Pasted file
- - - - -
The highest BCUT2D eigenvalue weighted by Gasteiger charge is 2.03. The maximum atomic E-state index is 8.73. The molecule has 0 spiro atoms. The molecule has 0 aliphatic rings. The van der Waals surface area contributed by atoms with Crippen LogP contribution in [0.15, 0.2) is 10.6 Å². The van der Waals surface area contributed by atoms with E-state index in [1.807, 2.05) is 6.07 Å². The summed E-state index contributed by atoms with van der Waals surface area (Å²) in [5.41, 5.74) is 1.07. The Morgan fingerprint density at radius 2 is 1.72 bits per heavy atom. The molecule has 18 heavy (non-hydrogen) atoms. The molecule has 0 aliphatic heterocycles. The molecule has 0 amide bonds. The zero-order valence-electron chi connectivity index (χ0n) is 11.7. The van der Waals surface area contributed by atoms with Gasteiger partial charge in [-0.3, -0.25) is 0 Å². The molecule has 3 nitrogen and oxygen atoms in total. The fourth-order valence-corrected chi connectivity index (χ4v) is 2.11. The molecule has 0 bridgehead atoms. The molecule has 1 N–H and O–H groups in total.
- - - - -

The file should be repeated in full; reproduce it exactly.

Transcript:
The highest BCUT2D eigenvalue weighted by Gasteiger charge is 2.03. The maximum atomic E-state index is 8.73. The molecule has 0 spiro atoms. The molecule has 0 aliphatic rings. The van der Waals surface area contributed by atoms with Crippen LogP contribution in [0.15, 0.2) is 10.6 Å². The van der Waals surface area contributed by atoms with E-state index in [1.807, 2.05) is 6.07 Å². The summed E-state index contributed by atoms with van der Waals surface area (Å²) in [5.41, 5.74) is 1.07. The Morgan fingerprint density at radius 2 is 1.72 bits per heavy atom. The molecule has 18 heavy (non-hydrogen) atoms. The molecule has 0 aliphatic heterocycles. The molecule has 0 amide bonds. The zero-order valence-electron chi connectivity index (χ0n) is 11.7. The van der Waals surface area contributed by atoms with Gasteiger partial charge in [-0.3, -0.25) is 0 Å². The molecule has 3 nitrogen and oxygen atoms in total. The fourth-order valence-corrected chi connectivity index (χ4v) is 2.11. The molecule has 0 bridgehead atoms. The molecule has 1 N–H and O–H groups in total.